We gush like schoolgirls at times, and agree that the film is virtually if not actually nearly perfect.

Note: A little explicit language at times.

Start the movie on the countdown with the 20th Century Fox logo just fading up.

Jurassic Park – 100th commentary spectacular

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Jurassic ParkNetflix IMDb
WELCOME!!! to the Tysto 100th Commentary Spectacular!!! Join me for a showcase of early CGI as God intended it: DINOSAURS!!! I welcome Bea Arthur and Foreigner as special guests!!! And dancing girls!!! I even ride a live dinosaur trained to the saddle!!!

Jurassic Park is the heartwarming story of people who get trapped in an old dark house with Boris Karloff, Vincent Price, Bela Lugosi, and Peter Lorre, played by DINOSAURS!!! I gush rhapsodical about the dinosaurs and other action. I complain slightly about the flatness of the Alan and Ellie characters. I compare the film to Jaws and explain the structure with its various types of pipe-laying. And I depress myself slightly by looking up whether or not the Pirates of the Caribbean ride ever actually killed anyone.

I’m watching the region 1 DVD. Start the film right after the Universal logo has faded but before Universal Pictures Presents title card, on the countdown.

The Fly (1986)

The FlyNetflix IMDb
Join me and John Pavlich of Sofa Dogs podcast again, this time for a freaky, gooey ride thru Cronenberg-land, a land of magic and mystery and “flesh” and cool cars, located near scenic Toronto. We analyze the themes of substance abuse, transformation, and disease; wonder who is the craziest character; and ultimately blame the whole mess on the baboon.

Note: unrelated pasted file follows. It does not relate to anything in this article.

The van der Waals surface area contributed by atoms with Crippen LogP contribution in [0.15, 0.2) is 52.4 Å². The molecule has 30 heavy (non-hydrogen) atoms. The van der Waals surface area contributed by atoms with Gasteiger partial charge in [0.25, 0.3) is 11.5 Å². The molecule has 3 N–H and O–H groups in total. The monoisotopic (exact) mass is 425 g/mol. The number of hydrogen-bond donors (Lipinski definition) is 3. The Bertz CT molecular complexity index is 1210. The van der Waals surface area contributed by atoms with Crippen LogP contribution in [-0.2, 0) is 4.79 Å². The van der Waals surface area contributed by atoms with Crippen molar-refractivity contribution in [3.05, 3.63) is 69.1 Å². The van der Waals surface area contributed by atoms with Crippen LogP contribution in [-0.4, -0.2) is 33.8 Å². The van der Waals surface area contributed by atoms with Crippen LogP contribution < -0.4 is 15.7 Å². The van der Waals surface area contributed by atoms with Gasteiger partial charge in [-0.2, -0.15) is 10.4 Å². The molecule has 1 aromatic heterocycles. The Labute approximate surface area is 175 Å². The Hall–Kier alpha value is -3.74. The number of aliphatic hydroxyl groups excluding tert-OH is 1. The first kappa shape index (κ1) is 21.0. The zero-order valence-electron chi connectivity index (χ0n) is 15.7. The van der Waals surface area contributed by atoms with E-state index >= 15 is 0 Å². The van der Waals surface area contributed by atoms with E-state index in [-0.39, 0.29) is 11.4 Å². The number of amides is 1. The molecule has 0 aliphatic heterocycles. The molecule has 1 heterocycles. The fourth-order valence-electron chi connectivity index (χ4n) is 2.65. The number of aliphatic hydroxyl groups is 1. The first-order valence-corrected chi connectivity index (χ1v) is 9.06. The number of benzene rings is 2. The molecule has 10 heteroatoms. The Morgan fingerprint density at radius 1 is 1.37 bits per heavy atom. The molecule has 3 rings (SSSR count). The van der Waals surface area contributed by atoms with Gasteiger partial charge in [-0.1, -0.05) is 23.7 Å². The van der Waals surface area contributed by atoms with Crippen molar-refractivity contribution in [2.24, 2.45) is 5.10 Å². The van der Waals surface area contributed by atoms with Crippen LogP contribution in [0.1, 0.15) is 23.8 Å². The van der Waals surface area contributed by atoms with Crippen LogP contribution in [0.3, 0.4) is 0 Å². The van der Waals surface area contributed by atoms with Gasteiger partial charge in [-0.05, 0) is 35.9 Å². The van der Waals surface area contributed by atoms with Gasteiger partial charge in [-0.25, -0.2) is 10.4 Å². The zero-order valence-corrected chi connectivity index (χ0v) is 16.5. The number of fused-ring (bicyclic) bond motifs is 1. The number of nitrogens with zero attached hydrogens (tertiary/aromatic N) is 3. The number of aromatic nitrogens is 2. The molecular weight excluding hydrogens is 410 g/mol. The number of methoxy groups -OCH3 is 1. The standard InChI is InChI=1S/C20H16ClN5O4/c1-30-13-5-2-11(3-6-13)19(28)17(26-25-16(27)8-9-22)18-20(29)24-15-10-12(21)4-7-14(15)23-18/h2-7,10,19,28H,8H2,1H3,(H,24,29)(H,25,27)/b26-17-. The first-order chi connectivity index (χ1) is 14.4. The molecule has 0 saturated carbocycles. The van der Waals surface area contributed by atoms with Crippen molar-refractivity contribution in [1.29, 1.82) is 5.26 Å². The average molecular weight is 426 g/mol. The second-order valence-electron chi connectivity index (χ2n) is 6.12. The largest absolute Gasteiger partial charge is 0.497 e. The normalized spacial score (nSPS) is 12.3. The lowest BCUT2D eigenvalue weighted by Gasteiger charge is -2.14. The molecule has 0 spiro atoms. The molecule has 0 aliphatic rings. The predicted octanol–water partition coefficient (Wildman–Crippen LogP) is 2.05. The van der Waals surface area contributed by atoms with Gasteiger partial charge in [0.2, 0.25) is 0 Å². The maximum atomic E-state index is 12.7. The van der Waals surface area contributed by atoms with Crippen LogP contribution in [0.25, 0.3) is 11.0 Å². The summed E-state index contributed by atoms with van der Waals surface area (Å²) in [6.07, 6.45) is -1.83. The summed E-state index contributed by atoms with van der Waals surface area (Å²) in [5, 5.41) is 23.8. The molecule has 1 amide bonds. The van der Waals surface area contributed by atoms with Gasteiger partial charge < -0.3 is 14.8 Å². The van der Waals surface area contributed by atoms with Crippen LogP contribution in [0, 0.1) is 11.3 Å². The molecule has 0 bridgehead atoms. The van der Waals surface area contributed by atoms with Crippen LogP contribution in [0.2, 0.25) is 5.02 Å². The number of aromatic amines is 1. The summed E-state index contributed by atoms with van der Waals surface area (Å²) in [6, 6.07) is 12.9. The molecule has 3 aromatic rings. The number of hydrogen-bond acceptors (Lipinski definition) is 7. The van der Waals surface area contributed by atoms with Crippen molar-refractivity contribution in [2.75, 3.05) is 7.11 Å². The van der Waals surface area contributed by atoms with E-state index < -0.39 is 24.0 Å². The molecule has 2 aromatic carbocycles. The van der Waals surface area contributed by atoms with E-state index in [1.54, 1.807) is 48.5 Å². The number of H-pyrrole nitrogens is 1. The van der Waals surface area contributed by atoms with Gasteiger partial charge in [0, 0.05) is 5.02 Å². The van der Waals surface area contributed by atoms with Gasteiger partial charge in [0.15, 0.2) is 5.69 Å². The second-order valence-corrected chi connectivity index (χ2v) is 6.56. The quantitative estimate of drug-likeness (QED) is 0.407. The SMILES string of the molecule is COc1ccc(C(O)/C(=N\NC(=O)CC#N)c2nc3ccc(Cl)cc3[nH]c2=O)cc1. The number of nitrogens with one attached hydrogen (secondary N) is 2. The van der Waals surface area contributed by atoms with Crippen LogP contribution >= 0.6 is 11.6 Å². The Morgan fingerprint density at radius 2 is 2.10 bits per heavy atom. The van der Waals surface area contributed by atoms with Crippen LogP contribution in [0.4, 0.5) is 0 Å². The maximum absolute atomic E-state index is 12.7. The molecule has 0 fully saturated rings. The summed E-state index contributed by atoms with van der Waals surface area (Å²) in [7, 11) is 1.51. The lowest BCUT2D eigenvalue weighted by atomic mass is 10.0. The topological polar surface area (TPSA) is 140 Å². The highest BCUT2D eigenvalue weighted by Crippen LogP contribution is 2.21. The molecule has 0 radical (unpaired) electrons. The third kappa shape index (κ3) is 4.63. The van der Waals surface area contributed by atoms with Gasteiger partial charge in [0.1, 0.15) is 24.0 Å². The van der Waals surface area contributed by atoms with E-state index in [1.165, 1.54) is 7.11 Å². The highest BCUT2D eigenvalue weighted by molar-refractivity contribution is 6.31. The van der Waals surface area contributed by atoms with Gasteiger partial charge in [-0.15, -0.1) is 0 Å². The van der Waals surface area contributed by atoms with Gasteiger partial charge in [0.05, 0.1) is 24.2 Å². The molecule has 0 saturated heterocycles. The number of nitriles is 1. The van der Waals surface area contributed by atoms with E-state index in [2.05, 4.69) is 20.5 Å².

We marvel at the economy and deftness of storytelling, discuss the tragic romance and operatic angle, and compare it to the sequel, to the first draft, and somewhat to other transformation monster movies. I call the film nearly perfect and declare Jeff Goldblum to be his Goldblumiest.

We’re watching the Blu-ray version. Start the film right after the old Fox logo has faded but before the Brooksfilm title card on the countdown.

Aliens (special edition)

AliensNetflix IMDb
James Cameron blasts you out of a cannon (after loading you and packing you with powder for, like, 40 minutes) at a whole host of aliens (which you don’t actually hit for another 35 minutes) in this sequel to the timeless monster movie Alien. Join me as I examine the special edition and its themes of motherhood and self-actualization and blowin’ sh*t up and corporations are bad.

I compare the film to the original and to various other films by Cameron and others. I go Wierzbowski hunting. I imagine Jerry Seinfeld in place of Paul Reiser. I call it “nearly perfect”, altho I lament the concept of the alien hive with a queen. And I call out all the little Cameron-romance moments (“We’re gonna die! I kind of like you!”).

NOTE: There’s an unfortunate little bit of popping in the first 30 minutes, perhaps caused by the new version of Audacity. Sorry.

Start the film after the 20th Century Fox logo at the same time you start the commentary.

The Maltese Falcon

Maltese FalconNetflix IMDb
Join me as I watch Humphrey Bogart take on Sidney Greenstreet and Peter Lorre—not to mention that duplicitous whore Mary Astor—in John Huston’s version of Dashiell Hammett’s The Maltese Falcon. I compare it to the book a little (it’s nearly identical) and the 1931 version (it’s way better), as well as Citizen Kane and later films noir and hard-boiled detective films.

I complain about Astor’s performance (and general non-sexiness, if you ask me) and about the somewhat repetitive talkiness of the film, but I really do love it. I just can’t quite call it “nearly perfect”. I take it apart and examine the pieces, particularly the character motivations and directorial style and explain what an “automatic revolver” is.

Start the commentary with the Warner Brothers logo, on the countdown.